Spider Silk Brings Adhesive Opportunities
Spider silk has the potential for industrial use in applications including ligament and tendon repair, advanced coatings, and bioadhesives.
Utah State University recently received a Small Business Innovation Research (SBIR) Phase II contract with Salt Lake City-based Technology Holding LLC from the U.S. Army to continue research and development of spider silk manufacturing. The total contract is $1 million and is being managed through the Army Research Office. Under the terms of the SBIR contract, Utah State and Technology Holding will deliver to the Army multiple lengths of fiber made from synthetic spider silk to test for the uniformity of the manufacturing process, multiple swatches of knit material, raw spider silk fiber for strength and elasticity testing, and an economic analysis of the cost of manufacturing.
“One of the strongest materials known to man, spider silk has almost infinite applications, including in the defense, medical and automotive industries,” said Randy Lewis, biology research professor and director of the USU Synthetic Bioproducts Center and Utah Science Technology. “The challenge has always been developing ways in which to produce synthetic spider silk in quantities sufficient enough for mass manufacturing. Recently, working with Technology Holding, the USU Synthetic Bioproducts Center has been making great strides in developing processes and technologies to more efficiently produce and process synthetic spider silk, which triggered the SBIR contract from the Army.”
Technology Holding has developed a proprietary process for protein production that, when used with the USTAR Bioproducts Scale-Up Facility that opened earlier this year at Utah State, enables scientists and engineers to demonstrate the viability of commercial production.
“Technology Holding LLC considers the relationship with USU as a major asset in commercialization of this technology,” said Robert Price, a principal investigator of the project.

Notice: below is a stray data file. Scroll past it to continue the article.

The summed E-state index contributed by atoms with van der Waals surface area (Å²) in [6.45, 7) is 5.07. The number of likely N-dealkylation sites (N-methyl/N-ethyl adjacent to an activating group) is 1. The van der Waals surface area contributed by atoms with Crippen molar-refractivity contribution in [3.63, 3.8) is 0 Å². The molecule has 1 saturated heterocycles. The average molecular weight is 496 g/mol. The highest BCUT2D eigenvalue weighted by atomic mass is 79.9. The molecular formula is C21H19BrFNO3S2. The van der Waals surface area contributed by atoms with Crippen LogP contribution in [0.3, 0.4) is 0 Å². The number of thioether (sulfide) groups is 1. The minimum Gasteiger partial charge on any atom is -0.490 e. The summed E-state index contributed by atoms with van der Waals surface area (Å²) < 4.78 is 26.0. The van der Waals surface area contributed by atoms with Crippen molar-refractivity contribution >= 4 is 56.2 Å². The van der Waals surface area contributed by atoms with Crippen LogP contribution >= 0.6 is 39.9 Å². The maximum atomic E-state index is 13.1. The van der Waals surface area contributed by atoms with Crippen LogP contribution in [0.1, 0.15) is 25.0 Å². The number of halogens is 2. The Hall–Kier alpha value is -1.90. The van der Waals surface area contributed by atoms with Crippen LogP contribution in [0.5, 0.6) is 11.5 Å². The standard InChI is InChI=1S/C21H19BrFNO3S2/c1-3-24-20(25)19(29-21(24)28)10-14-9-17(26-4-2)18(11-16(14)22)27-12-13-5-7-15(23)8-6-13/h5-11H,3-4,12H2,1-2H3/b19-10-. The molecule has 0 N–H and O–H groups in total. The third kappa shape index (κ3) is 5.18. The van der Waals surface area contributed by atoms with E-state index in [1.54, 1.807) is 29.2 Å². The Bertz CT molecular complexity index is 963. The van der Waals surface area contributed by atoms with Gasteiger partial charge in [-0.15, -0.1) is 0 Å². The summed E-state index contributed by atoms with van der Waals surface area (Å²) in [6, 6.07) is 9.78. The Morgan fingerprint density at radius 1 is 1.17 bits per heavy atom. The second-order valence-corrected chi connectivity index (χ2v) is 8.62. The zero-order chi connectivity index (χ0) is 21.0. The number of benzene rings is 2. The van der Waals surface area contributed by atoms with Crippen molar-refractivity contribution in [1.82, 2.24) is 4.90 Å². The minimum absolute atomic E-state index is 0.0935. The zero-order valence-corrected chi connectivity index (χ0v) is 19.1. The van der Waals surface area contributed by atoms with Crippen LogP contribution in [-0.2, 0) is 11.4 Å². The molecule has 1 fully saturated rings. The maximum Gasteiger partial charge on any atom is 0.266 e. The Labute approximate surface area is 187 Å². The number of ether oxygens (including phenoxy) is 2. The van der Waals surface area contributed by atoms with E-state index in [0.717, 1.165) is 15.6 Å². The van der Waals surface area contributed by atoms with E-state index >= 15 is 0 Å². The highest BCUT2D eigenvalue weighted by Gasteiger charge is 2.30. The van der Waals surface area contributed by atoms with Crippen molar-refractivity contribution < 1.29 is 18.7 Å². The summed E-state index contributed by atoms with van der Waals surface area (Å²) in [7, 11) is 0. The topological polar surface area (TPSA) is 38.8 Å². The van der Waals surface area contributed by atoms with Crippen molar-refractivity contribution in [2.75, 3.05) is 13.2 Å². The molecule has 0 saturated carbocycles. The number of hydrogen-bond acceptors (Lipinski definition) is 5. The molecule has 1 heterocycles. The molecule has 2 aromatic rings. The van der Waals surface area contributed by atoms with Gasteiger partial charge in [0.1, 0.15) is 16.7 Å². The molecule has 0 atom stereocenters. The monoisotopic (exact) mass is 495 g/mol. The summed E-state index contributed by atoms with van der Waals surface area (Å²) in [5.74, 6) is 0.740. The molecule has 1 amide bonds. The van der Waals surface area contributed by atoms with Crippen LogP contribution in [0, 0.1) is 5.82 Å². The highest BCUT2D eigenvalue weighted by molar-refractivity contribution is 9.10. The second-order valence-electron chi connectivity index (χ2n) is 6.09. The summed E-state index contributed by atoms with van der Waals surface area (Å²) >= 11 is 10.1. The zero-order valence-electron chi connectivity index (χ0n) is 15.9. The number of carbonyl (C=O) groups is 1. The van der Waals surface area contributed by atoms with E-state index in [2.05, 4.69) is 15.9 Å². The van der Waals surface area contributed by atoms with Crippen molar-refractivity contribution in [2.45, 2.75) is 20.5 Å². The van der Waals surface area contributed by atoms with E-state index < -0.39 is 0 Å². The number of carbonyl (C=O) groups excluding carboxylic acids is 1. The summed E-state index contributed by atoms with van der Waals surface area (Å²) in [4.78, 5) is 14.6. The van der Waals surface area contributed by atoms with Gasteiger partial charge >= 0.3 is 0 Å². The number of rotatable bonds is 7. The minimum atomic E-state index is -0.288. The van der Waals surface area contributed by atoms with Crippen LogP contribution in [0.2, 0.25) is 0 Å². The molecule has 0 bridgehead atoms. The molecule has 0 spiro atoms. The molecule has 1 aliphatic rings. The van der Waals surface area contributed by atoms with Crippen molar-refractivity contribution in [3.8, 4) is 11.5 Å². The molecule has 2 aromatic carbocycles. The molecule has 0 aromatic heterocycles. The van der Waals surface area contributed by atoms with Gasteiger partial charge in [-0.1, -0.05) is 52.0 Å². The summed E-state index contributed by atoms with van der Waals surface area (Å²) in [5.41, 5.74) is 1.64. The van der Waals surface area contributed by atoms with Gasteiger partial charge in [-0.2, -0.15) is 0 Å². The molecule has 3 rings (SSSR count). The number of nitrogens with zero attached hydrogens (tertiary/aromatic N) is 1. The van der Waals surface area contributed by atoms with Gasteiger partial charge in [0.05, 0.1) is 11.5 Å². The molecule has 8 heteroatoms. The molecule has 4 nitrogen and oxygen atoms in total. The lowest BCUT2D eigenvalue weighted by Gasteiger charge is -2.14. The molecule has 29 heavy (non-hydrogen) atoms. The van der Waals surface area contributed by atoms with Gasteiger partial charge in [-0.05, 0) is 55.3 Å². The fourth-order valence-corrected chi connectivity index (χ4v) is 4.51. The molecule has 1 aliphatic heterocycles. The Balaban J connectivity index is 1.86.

“There has been substantial interest in scaling up of this bioprocess from many corners of the industry,” said Mahesh Bule, senior scientist at Technology Holding and a leading expert in bioprocess technology.
Spider silk is stronger than Kevlar and more elastic than nylon, making it a product that has interested industries seeking better solutions for products. Lewis is a prominent researcher in the development and use of spider silk for potential industrial uses in a variety of applications, including ligament and tendon repair, advanced coatings, high-tech clothing, parachutes, bioadhesives, time-release coatings, and airbags. Among the researchers’ goals is to address the use of fossil fuels for the production of materials such as nylon and the foreign energy resources for raw materials issues that are limited in the production of synthetic spider silk.
For more information, visit www.usu.edu.
About the Synthetic Bioproducts Center
Driven by today’s environmental, health and economic challenges, the Synthetic Bioproducts Center intends to take advantage of recent bio-scientific advances to enable living organisms (single-cell organisms, plants, and animals) to transform raw materials into environmentally friendly products such as low-cost therapeutics, antimicrobials, biomaterials, and pharmaceuticals. Embedded within the Colleges of Science and Engineering at USU, the SBC brings together university researchers and USTAR faculty to create new manufacturing processes using biological cells as factories.
About Technology Holding LLC
Founded in 2002, Technology Holding LLC focuses on commercialization of breakthrough technologies in the area of renewable materials. Technology Holding is a federal contractor with awards from the DOD, the DOE, NSF and the USDA.